of infinities and affinities

Posted by Daniela Elza on Dec 15 2008

On and onward with my readings and ponderings on bridging the gaps between…

of orders old and new.
of the infinities of thought
and of our affinities within which we grow and hopefully stretch into our potentials.

“The painter, the poet, the philosopher and natural scientist each try to make their cosmos and its construction the pivot of their emotional life.” —Einstein in Idea and Opinions

We create ours and others’ cosmoses. We are actively doing that everyday, whether we acknowledge that or not. Why not be aware of it? Are you? I am becoming aware. Cannot say I always succeed. But a moment of awareness is a big step in that direction. As you sit and do what you are doing, how is it going? Are you loving it? Are you questioning yourself? And when you answer yourself, is it for a worthy cause or reason? Are you an observer? Are you a participant? Or are we fooling ourselves to death? Where does your gaze rest? Where is your horizon, where is your strive, and where do you find your infinity?

“But in Einstein’s time and still today, the sea is the only physical encounter we have that represents infinity. To look at the night sky is to be an observer. When you are in the sea, you are a participant, a swimmer in all the seas of the world. At a sufficient distance from land, there is no distance, no time, no colour, no direction that is not property of the sea. The sea is time and space, thing and thought, environment and element. Alone in the vastness of the sea is where reason yields most easily to an extatic awareness of the world-signal, where logic takes its rest on the threshold of the unknowable, infinitely curving paths on the space time continuum, the darkness quietly lapping in with the tide, into the caldera of the skull, closing the gap between the world and the word. This space is where artist live.” —Mathew Ritchie

(from his essay in Einsten for the 21st century: His legacy in science art and modern culture (2008)).

And is this sea, metaphorical or not, something of a concern when we do not take good care of it? Would we experience the same infinity and mystery if we know how much we pollute these infinite spaces. And how come, no matter how hard you try and how well you do your job, or vocation, the prognosis still looks grim? As if all together we have got it wrong?

Here in North America our ways have outlived themselves, and clearly new orders, new loyalties, new horizons are needed. Unchecked, and unthinking TV is as much a pollutant of the mind, as unchecked industry and human pollution is to the seas and oceans. Even though I do not subscribe to the consumer-gone-to-sleep philosophy I live amidst it and more and more feel life out of wack with what matters. And when I hear on the radio that, really, it is the consumer’s fault that the economy is tanking I am not sure how this system has lasted this long or who is fooling who?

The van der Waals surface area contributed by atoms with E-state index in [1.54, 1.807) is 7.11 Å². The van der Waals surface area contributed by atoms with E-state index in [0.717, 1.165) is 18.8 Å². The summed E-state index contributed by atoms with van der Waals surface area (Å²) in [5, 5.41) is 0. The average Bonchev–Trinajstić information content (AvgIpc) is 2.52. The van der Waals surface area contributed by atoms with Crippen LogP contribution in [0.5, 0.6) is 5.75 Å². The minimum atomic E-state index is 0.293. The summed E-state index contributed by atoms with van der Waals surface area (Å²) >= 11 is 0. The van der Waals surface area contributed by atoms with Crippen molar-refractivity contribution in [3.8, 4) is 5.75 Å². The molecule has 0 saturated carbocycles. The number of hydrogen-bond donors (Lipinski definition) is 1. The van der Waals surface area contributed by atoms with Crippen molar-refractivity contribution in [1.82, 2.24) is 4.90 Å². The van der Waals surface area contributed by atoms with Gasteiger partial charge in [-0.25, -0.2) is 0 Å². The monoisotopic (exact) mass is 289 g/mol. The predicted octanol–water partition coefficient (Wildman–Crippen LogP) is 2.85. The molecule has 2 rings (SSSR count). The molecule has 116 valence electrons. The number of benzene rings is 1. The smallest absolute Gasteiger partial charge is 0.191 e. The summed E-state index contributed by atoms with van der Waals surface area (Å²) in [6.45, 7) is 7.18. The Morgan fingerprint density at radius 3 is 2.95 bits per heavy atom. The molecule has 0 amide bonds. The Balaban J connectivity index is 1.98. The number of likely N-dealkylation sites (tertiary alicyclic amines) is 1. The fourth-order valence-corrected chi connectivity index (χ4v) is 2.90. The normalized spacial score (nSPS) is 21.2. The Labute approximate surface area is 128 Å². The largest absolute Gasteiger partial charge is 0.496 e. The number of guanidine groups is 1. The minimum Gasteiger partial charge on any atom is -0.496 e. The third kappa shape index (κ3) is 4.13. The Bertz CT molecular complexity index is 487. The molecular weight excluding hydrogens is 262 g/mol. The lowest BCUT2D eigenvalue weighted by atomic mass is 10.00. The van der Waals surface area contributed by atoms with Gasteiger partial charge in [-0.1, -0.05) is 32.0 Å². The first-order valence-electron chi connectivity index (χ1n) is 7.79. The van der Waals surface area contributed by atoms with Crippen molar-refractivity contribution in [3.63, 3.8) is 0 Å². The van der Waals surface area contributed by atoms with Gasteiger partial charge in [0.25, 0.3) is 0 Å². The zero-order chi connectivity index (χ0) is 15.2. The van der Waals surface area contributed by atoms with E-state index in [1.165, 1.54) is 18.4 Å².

In the death throes and the rigor mortis that follows, how much do we cling to what has proven, over and over, to distance us from ourselves, and from each other. This slavery is kind of seductive. But it is slavery nevetheless. Look around your house and get to know the masters you bow to, the “objects” you serve.


Dudley Herschbach has an essay on Einstein as a student (in Einstein for the 21st century mentioned above). After looking at Einstein’s life and its chronologies etc. he comes up with five aspects (he elaborates on each one of them) that may help in considering educating students at different levels, including encouraging academic faculties to consider that. Here are the five components:

1. early enchantment
2. confident sense of mission
3. freedom for solo initiatives
4. supportive friends
5. cultural resonance

Einstein considered an education toward free action and personal responsibility superior to one that relies on outward authority and ambition. He also said within that context that “true democracy is no empty illusion.”

Free action and personal responsibility have to go hand in hand. I wonder if we have simplified and infantilized and consumerized freedom to the point where we forget the huge responsibility that goes with it. I am curious if any institution (and I am mostly thinking of schools) can cater to these five aspects. In my experience with my children I can see (looking back) how this happens in the home, it is a natural evolution, and child driven. If one can see that, and act on it that is an amazing gift a parent can give a child. Occasionally, you come across a teacher who can and does support that in the school setting.

How did I end up here, from where I started? Maybe because Writing is an act of practicing my freedom?

Such are my thoughts on this cold and sunny Monday. Freedom, it seems, is not something that is given, it is something you take, by practicing. And so is democracy, by participating. One person at a time. Yet, it is a gamble if you will have enough support and cultural resonance out there to keep you going. But you will never know if you do not try.

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